ABSTRACT: This study closes the circle on a series of studies which have examined cross‐cultural differences in the likelihood of sharing information in a situation where an error has been made. Building on the work of Chow et al. (1999), Chow et al. (2000), Salter and Schulz (2005), and Salter et al. (2008) it seeks to control for collectivism and test the effect of face by using nations that are quite similar in terms of collectivism, but at opposite ends of the face dimension. It finds that Chinese managers are less willing to share negative information when the supervisor is present than Chilean managers. Once the supervisor is removed there is no significant difference in the information sharing pattern of these two cultures. We attribute the results to the effect of “face” in the Chinese culture, which suppresses information sharing willingness in Chinese managers when the supervisor is present and is not a facet of the Chilean culture.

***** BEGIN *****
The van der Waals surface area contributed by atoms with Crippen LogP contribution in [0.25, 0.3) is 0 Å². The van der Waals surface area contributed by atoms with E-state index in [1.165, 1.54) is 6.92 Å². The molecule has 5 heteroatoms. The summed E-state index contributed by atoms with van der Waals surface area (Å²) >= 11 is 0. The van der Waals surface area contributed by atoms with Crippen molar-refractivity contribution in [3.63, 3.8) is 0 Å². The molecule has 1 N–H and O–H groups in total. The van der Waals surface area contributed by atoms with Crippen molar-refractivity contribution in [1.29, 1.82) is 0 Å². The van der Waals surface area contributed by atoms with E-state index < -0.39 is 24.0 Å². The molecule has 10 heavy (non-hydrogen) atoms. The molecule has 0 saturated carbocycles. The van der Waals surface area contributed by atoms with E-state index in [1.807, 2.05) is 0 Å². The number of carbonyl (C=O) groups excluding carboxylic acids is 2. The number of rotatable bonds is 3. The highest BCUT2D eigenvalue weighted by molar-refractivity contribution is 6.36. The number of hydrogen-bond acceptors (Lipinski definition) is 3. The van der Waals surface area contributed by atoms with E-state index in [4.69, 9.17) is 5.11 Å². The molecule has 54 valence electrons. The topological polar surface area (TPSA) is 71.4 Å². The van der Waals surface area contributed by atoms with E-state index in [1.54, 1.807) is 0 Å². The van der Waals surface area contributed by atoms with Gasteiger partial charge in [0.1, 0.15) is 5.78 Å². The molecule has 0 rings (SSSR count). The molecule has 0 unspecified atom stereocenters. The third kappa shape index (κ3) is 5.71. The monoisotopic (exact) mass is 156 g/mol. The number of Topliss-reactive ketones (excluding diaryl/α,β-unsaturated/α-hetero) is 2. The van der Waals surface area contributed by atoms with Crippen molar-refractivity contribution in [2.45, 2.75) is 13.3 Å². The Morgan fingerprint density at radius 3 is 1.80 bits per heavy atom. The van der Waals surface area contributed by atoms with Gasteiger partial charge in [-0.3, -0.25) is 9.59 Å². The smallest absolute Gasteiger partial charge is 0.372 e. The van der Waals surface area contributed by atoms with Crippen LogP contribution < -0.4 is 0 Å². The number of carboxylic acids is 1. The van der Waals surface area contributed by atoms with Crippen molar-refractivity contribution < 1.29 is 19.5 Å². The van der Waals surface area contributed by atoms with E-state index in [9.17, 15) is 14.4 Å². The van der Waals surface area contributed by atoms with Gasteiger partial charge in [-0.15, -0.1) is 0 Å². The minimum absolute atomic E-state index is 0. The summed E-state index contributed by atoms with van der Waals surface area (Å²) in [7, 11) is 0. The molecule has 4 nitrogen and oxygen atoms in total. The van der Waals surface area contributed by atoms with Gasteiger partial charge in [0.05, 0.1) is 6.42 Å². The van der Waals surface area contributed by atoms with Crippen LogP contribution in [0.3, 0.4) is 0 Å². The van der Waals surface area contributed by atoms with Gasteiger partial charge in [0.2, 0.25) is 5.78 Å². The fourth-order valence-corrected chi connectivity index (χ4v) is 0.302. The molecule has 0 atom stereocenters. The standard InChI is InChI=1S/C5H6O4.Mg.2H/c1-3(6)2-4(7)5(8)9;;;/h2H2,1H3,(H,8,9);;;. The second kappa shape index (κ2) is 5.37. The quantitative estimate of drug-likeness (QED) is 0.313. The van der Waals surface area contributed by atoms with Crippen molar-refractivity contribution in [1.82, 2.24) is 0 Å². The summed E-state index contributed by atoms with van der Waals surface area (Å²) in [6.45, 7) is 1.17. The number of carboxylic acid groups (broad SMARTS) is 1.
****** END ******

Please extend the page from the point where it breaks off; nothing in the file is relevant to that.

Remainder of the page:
Revaluating Face: A Note on Differences in Private Information Sharing Between Two Communitarian Societies
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Axel K.‐D. Schulz, Stephen B. Salter, Juan Claudio Lopez, Philip A. Lewis; Revaluating Face: A Note on Differences in Private Information Sharing Between Two Communitarian Societies. Journal of International Accounting Research 1 January 2009; 8 (1): 57–65. https://doi.org/10.2308/jiar.2009.8.1.57
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